Dead Bodies at “Bodies” Exhibit May Be Executed Chinese Prisoners
by Gary Hunter
In 1977, German anatomist Gunther von Hagens developed a technique called plastination. The process involves slicing open human cadavers, exposing or extracting the internal organs, and infusing them with silicone or other polymars. Entire bodies can be preserved through plastination. In 1995, von Hagens began displaying his creations to the public in an exhibit called Body Worlds. The response was phenomenal.
An Atlanta-based company called Premier Exhibitions, Inc. opened its own version of a plastinated body exhibit in New York in 2005. The display, called Bodies ... The Exhibition, included 20 full-body cadavers and more than 200 organs, embryos and fetuses. Since opening, over 1.5 million people have attended the exhibition.
Last year, however, concerns were raised as to the origin of the bodies on display. Premier insisted that the cadavers were legally obtained from Dailan Medical University in China as “unclaimed” corpses. But an exposé by ABC’s 20/20 program reported the bodies actually came from a plastination lab not connected with the university.
Premier reportedly paid $200 to $300 apiece for the bodies, which were suspected to have come from Chinese prisons. Arnie Geller, former CEO for Premier, said he was assured by the lab that “these are all legitimate, unclaimed bodies ....”
Human rights activists like Sarah Redpath were unconvinced. “In the U.S. we have very specific laws as to what constitutes ‘unclaimed,’” she noted. “Premier’s use of ‘unclaimed’ is unknown,” since the standards in China are different.
U.S. Representative Todd Akin introduced a bill in April 2008 to prohibit plastinated bodies and organs from being imported into the United States (H.R. 5677). Akin said a primary concern is that the Chinese citizens did not give permission for their bodies to be put on display after their death.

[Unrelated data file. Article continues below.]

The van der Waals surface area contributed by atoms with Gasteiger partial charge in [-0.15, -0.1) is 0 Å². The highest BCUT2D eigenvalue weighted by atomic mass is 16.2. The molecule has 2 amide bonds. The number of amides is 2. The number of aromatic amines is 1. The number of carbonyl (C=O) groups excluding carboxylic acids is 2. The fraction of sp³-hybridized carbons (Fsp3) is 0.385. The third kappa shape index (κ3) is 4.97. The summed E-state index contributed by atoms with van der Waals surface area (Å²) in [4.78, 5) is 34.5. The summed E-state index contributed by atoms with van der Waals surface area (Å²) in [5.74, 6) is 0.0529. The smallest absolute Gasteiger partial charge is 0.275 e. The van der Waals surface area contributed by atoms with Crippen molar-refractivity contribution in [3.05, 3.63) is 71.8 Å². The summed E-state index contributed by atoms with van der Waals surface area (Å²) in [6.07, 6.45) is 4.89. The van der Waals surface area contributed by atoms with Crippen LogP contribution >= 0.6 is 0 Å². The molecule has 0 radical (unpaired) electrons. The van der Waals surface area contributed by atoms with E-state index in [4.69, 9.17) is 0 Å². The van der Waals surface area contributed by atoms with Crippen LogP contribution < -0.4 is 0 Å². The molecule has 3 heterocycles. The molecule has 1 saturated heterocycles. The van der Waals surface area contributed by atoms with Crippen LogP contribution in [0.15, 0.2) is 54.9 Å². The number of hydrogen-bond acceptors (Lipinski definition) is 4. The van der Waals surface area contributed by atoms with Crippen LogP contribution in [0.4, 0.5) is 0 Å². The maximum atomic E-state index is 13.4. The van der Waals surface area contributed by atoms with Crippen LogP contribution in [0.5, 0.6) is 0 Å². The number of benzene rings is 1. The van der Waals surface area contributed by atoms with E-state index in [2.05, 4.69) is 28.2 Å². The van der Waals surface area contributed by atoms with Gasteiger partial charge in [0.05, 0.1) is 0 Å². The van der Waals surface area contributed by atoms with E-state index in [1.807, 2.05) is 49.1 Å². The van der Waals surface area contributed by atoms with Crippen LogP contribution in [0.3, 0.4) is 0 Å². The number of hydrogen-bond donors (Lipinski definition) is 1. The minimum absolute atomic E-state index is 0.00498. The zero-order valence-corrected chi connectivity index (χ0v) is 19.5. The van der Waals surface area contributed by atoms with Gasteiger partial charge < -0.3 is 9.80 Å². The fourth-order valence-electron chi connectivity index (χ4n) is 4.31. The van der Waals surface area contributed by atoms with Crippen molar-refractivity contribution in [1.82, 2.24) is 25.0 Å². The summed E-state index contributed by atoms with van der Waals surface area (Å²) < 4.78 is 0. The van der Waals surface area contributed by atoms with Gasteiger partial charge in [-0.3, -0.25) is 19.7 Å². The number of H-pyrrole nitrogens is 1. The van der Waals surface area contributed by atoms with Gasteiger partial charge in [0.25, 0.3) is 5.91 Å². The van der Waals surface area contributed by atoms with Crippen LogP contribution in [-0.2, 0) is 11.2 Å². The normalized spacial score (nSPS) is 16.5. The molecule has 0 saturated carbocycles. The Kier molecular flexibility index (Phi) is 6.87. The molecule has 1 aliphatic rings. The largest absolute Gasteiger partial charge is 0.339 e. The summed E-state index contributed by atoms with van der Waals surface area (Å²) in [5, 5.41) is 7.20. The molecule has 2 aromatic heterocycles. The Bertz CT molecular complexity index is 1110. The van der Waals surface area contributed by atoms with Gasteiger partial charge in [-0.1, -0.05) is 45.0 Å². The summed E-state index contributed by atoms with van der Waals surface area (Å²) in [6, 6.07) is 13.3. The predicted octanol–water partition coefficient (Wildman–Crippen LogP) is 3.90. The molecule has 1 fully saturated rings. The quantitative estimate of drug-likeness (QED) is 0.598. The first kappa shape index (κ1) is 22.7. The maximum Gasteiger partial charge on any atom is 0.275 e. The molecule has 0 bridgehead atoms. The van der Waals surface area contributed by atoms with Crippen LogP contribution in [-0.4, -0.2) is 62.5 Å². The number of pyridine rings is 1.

“This is a human rights issue about affording human dignities to people around the world,” he stated.
The congressman’s concerns are well founded. In 2006 the Chinese government admitted that bodies of executed prisoners were being illegally harvested for organs; regulations to restrict that practice were imposed in May 2007. [See: PLN, Sept. 2007, p.24; Jan. 2008, p.16].
Until now, U.S. Customs has not interfered with the importation of plastinated bodies, under the theory that the process alters human remains to such an extent they can be imported as plastic objects. Rep. Akin disagreed. “That is the same rhetoric that oppressive governments around the world have used to dehumanize people,” he said.
Although Akin’s proposed legislation failed to pass in Congress, state lawmakers in California and Pennsylvania have introduced similar bills requiring exhibitions to provide documentation of legal consent for the cadavers they put on display.
In New York, Attorney General Andrew Cuomo initiated his own investigation into what he termed “Premier’s practice of using bodies of undocumented origins in their exhibitions.” He subpoenaed records from the company related to how the bodies were obtained.
In a May 29, 2008 settlement agreement, Premier agreed to put $50,000 in escrow to give refunds to past customers who claim they would not have attended the exhibit had they known the dubious origins of the bodies. Premier also agreed to post a notice on its website and at its exhibits stating they are unable to confirm that the cadavers on display are not those of Chinese prisoners.
The notice, in very small text near the bottom of Premier’s website, is titled “Bodies NY disclosure.” It states, in part, “This exhibit displays human remains of Chinese citizens or residents which were originally received by the Chinese Bureau of Police. The Chinese Bureau of Police may receive bodies from Chinese prisons. Premier cannot independently verify that the human remains you are viewing are not those of persons who were incarcerated in Chinese prisons.”
Premier admitted no wrongdoing as part of the settlement. Note that the New York Attorney General’s action against Premier did not involve von Hagens’ Body Worlds exhibition, which, according to a June 2, 2008 press release, “is not affiliated with any other anatomical displays or copycat exhibits that use unclaimed and found bodies from China.”
Sources: Atlanta Business Chronicle, abcnews.go.com, www,findingdulcinea.com
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